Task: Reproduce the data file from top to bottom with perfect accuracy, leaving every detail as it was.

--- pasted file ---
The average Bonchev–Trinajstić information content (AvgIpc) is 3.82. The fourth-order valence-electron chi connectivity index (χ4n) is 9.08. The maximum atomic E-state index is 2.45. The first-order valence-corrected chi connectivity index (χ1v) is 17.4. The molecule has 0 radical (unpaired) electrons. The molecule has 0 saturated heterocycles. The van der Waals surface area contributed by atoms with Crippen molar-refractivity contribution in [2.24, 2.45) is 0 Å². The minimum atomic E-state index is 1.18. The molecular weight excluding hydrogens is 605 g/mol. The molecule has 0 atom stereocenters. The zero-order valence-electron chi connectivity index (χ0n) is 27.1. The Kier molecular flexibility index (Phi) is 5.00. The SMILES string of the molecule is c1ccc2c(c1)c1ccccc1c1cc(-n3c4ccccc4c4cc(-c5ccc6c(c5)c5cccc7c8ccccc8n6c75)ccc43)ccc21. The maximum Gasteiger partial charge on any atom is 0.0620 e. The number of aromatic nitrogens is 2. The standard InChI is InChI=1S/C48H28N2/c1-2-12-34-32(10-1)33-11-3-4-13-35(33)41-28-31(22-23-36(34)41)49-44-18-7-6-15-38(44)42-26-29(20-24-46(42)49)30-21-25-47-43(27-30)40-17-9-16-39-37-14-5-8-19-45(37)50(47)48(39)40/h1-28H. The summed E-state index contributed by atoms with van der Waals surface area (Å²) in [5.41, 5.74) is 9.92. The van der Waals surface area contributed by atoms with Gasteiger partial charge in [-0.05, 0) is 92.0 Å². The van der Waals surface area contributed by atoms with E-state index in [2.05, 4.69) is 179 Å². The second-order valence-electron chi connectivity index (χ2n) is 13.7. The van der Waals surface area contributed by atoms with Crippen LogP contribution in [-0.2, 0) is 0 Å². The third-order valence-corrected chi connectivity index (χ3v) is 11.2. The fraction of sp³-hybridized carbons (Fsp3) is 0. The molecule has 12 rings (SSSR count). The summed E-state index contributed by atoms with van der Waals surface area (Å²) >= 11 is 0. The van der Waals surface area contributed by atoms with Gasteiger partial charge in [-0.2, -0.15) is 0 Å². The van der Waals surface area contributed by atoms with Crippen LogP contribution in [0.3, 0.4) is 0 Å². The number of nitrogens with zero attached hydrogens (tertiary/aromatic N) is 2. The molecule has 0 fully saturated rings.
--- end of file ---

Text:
The average Bonchev–Trinajstić information content (AvgIpc) is 3.82. The fourth-order valence-electron chi connectivity index (χ4n) is 9.08. The maximum atomic E-state index is 2.45. The first-order valence-corrected chi connectivity index (χ1v) is 17.4. The molecule has 0 radical (unpaired) electrons. The molecule has 0 saturated heterocycles. The van der Waals surface area contributed by atoms with Crippen molar-refractivity contribution in [2.24, 2.45) is 0 Å². The minimum atomic E-state index is 1.18. The molecular weight excluding hydrogens is 605 g/mol. The molecule has 0 atom stereocenters. The zero-order valence-electron chi connectivity index (χ0n) is 27.1. The Kier molecular flexibility index (Phi) is 5.00. The SMILES string of the molecule is c1ccc2c(c1)c1ccccc1c1cc(-n3c4ccccc4c4cc(-c5ccc6c(c5)c5cccc7c8ccccc8n6c75)ccc43)ccc21. The maximum Gasteiger partial charge on any atom is 0.0620 e. The number of aromatic nitrogens is 2. The standard InChI is InChI=1S/C48H28N2/c1-2-12-34-32(10-1)33-11-3-4-13-35(33)41-28-31(22-23-36(34)41)49-44-18-7-6-15-38(44)42-26-29(20-24-46(42)49)30-21-25-47-43(27-30)40-17-9-16-39-37-14-5-8-19-45(37)50(47)48(39)40/h1-28H. The summed E-state index contributed by atoms with van der Waals surface area (Å²) in [5.41, 5.74) is 9.92. The van der Waals surface area contributed by atoms with Gasteiger partial charge in [-0.05, 0) is 92.0 Å². The van der Waals surface area contributed by atoms with E-state index in [2.05, 4.69) is 179 Å². The second-order valence-electron chi connectivity index (χ2n) is 13.7. The van der Waals surface area contributed by atoms with Crippen LogP contribution in [-0.2, 0) is 0 Å². The third-order valence-corrected chi connectivity index (χ3v) is 11.2. The fraction of sp³-hybridized carbons (Fsp3) is 0. The molecule has 12 rings (SSSR count). The summed E-state index contributed by atoms with van der Waals surface area (Å²) >= 11 is 0. The van der Waals surface area contributed by atoms with Gasteiger partial charge in [-0.2, -0.15) is 0 Å². The van der Waals surface area contributed by atoms with Crippen LogP contribution in [0.3, 0.4) is 0 Å². The number of nitrogens with zero attached hydrogens (tertiary/aromatic N) is 2. The molecule has 0 fully saturated rings.